BRATISLAVA, Dec 6 (Reuters) - Slovakia’s parliament approved the government’s nomination of Finance Minister Peter Kazimir as central bank’s next governor on Thursday.
Kazimir, a member of the ruling centre-left Smer party, said last month he was interested in taking the job after the current governor, Jozef Makuch, steps down in March.
In government since 2012, Kazimir, 50, has often taken a tough line similar to that of Germany on euro zone policies toward countries that fail to meet their fiscal commitments.
He has been a loyal ally of the Smer party chief Robert Fico and has won praise for narrowing the public finance deficit, targeted to fall to zero next year despite new welfare spending.
Critics, including Slovakia’s main fiscal watchdog, say he could have used strong economic growth, underpinned by a booming car sector, to push for a faster consolidation of public finances.
Kazimir, who will also become an ECB policymaker when he assumes office, graduated in foreign trade at the University of Economics in Bratislava and has had no experience in central banking.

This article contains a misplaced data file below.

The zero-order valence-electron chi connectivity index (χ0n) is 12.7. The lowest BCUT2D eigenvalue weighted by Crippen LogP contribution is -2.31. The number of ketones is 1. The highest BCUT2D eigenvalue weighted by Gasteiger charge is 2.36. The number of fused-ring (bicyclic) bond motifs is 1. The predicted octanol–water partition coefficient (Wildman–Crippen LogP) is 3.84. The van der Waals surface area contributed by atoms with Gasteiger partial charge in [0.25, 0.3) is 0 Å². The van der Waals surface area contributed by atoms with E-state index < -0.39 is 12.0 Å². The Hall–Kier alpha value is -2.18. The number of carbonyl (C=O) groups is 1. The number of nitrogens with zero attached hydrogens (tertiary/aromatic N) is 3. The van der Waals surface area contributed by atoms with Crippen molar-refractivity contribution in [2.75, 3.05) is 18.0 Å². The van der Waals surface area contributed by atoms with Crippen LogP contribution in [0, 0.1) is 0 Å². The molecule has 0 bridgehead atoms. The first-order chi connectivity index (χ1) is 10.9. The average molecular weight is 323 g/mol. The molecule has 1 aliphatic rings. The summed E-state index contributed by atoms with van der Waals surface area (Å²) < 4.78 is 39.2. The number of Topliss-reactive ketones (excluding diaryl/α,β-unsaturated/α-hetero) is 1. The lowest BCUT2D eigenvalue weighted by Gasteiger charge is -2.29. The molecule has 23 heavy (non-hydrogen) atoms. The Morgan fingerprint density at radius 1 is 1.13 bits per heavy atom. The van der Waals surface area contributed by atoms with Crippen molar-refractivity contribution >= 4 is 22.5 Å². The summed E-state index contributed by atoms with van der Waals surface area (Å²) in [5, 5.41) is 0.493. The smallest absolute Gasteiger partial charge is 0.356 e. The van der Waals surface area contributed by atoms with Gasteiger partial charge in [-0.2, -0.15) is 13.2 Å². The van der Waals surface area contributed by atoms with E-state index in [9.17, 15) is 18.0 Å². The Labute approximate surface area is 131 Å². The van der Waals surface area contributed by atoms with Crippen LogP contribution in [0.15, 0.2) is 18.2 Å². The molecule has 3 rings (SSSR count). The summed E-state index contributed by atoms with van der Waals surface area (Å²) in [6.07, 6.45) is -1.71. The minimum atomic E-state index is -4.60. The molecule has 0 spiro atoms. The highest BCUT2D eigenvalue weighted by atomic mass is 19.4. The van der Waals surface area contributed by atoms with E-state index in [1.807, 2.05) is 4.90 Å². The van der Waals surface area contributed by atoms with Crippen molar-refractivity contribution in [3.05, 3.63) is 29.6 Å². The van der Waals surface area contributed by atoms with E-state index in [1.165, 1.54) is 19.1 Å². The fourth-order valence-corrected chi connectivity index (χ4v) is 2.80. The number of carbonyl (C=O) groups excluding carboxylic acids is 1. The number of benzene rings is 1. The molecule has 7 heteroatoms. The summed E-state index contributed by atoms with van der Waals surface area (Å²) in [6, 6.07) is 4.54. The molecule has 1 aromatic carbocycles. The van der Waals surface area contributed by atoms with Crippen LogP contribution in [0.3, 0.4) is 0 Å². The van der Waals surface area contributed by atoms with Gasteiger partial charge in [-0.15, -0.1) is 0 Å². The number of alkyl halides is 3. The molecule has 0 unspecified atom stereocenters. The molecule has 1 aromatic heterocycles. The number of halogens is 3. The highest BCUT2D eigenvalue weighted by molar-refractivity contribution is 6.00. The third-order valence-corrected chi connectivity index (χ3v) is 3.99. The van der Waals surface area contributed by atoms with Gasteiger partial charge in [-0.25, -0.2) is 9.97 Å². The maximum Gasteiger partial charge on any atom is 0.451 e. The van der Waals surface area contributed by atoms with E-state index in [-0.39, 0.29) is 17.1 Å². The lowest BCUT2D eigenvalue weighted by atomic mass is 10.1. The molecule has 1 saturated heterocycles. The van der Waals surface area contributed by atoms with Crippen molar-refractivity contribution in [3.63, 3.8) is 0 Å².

He first joined politics when he became deputy finance minister in 2006-2010, helping oversee the country’s accession to the euro zone in January 2009.
Viewed as a pragmatic technocrat in Slovakia, he first sought to leave party politics last year when he unsuccessfully ran for chairman of the EU’s single currency club, the Eurogroup. He lost in that race to Portugal’s Mario Centeno.
The ruling coalition now commands the narrowest possible majority of 76 votes in the 150-seat parliament. Kazimir’s nomination was backed by 86 lawmakers.
He will become central bank governor after an official appointment by the president. (Reporting by Tatiana Jancarikova; Editing by Alison Williams)